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  • Writer's pictureBy Pacific Island Times News Staff

Rhino beetle infestation a growing threat to Pacific islands' economies

The growing threat of coconut rhinoceros beetle infestation in the Pacific islands is estimated to cost the region $169 million (NZ$237 million) a year by 2040 if the pest invasion is not curbed, according to the Pacific Community or SPC.

The rhino beetle, or CRB, has been wreaking havoc in many Pacific Island nations, threatening to wipe out the coconut industry and causing losses to economies that rely on it and its oil, in addition to other palm species, for revenue, SPC stated in an article posted on its website.

As the world observes the International Day of Forests today with the theme, "Forest Restoration: A path to recovery & wellbeing’," SPC said it is vital to raise awareness on the region's coconut palm industry and the threat to it from invasive species.

"Our coconut palms help drive many Pacific economies, with Pacific Island countries supplying 50 percent of the world’s copra trade. Papua New Guinea is the largest exporter of copra in the world," SPC said.

The coconut tree is known in the region as the "tree of life," whose every part is useful from its tallest frond down to its rooted trunk. Islanders enjoy the sweet juice and fresh meat of its fruits. Its husks fuel fires. The fronds are use to make baskets and the trunks that go into building homes and furniture.

In smaller outer atolls where crop cultivation is not possible, coconut is the only staple food, ensuring food security for island inhabitants.


In the Solomon Islands and Fiji, the majority of informal sector livelihoods rely on coconuts for food security and income.

However, the growing threat of CRB has the potential to seriously damage Pacific island states and their local and regional economies.

A concerted effort to manage the beetle has been initiated by the New Zealand government through its Ministry of Foreign Affairs and Trade.

The regional ‘Pacific Awareness and Response to Coconut Rhinoceros Beetles (PARC)’ project will help strengthen the Pacific’s capacity to detect and control the spread of CRB.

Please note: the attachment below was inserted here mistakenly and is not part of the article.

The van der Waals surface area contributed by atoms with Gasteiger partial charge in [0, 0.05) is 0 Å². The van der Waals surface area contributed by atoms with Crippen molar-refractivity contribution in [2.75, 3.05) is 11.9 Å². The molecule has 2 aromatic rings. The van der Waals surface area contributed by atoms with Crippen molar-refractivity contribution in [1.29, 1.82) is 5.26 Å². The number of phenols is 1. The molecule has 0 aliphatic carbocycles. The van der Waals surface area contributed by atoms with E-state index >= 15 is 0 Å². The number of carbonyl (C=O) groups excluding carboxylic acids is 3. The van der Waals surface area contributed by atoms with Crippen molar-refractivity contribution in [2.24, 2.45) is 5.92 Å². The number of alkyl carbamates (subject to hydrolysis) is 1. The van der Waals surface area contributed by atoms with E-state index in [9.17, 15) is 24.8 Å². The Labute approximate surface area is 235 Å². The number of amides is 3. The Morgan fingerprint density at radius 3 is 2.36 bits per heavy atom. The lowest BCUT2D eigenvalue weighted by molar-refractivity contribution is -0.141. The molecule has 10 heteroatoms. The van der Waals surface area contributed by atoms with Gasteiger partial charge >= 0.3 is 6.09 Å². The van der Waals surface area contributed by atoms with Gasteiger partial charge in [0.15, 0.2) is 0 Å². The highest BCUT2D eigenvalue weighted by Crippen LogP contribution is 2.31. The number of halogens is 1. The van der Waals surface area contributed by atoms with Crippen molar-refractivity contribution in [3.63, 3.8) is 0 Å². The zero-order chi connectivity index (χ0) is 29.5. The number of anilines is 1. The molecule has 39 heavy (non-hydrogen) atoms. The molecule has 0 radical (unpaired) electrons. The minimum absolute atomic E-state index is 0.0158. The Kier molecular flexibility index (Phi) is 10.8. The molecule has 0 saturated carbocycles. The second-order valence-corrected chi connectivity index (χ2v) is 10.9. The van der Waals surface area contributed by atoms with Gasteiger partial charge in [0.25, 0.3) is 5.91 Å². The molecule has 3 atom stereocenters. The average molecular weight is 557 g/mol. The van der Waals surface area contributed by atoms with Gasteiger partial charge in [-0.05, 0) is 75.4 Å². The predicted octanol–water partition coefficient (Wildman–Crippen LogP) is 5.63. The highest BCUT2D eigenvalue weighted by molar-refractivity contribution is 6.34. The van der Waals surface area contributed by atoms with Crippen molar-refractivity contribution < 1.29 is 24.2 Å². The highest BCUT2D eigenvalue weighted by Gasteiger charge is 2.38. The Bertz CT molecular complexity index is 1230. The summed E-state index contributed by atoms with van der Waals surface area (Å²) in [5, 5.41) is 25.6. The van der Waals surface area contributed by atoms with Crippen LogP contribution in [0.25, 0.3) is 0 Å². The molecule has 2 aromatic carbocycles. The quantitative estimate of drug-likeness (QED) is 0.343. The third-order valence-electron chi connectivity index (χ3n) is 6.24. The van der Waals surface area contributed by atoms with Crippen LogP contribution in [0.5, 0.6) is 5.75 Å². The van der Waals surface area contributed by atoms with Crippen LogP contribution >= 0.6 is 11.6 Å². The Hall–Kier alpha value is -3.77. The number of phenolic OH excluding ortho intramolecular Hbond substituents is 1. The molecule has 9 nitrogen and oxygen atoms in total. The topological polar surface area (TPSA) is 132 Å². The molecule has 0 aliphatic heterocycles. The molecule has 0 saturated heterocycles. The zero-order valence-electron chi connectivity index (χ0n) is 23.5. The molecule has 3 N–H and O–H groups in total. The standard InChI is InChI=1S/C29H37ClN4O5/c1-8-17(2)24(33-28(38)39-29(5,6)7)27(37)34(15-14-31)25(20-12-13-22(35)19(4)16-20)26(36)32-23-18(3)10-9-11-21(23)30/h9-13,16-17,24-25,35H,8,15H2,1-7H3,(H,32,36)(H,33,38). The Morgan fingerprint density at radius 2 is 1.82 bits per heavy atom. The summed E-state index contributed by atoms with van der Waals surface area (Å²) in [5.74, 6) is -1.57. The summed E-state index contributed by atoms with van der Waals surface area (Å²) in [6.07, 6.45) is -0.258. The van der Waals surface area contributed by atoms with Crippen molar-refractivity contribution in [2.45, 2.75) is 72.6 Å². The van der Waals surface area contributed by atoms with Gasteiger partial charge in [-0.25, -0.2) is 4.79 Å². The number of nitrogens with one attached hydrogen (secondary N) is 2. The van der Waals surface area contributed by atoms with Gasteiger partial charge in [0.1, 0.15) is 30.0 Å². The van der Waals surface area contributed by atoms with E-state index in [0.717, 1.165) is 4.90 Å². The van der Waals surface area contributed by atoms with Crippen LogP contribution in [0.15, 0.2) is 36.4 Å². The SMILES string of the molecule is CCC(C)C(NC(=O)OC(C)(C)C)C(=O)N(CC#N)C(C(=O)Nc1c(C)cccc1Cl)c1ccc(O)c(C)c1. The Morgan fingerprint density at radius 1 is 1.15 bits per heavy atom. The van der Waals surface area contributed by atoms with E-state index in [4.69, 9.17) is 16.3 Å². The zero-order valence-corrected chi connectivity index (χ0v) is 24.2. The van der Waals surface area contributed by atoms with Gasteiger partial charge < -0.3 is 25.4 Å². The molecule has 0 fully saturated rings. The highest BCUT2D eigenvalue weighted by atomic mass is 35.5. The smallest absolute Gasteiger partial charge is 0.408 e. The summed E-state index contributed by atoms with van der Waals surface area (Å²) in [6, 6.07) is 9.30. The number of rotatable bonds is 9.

The project is coordinated by SPC under the auspices of the Pacific Plant Protection Organisation. As the regional body responsible for plant protection matters, SPC provides its knowledge and capacity to help control this persistent pest.

In Fiji, a local survey completed by SPC’s Land Resources Division showed CRB presence has increased in the aftermath of the cyclones the nation has faced over the past three years.


This invasive species has become more dangerous, however, as it has mutated to a new strain called CRB-G or Coconut Rhinoceros Beetles Guam, after it was discovered near Guam’s Tumon area in 2007.

Molecular analysis found these beetles were genetically different from the existing CRB-S population and were resistant to the NudiVirus infection that had initially subdued the CRB-S population.

Since its discovery in Guam, the CRB-G strain has been confirmed in Hawaii, Papua New Guinea, Vanuatu, Solomon Islands, Northern Marianas and more recently, New Caledonia.

Though Fiji is free of the new strain, CRB will continue to spread in the Pacific unless effective monitoring, surveillance and management programs, including the identification of effective biological control agents, are established. As the new strain continues to flourish, the original population is still causing considerable damage.

The four-year PARC project will operate mainly in Vanuatu, Solomon Islands and PNG. It seeks to (1) Empower and strengthen regional capacity to control the spread and suppress the population of CRB, (2) Enhance Pacific ability to prepare for and respond to CRB pest incursion, (3) Upgrade and integrate national level surveillance systems into a regional CRB-G management surveillance system, (4) Integrate a regional approach to CRB-G biosecurity education and awareness, and (5) Build a regional CRB-G research and development management system.

The PARC team sit at The Pacific Community Land Resources Division and work closely with AgResearch, one of New Zealand’s largest Crown Research Institutes, and local partners, Vanuatu, the Solomon Islands and Papua New Guinea to control and hopefully eradicate both variants of CRB. (SPC)

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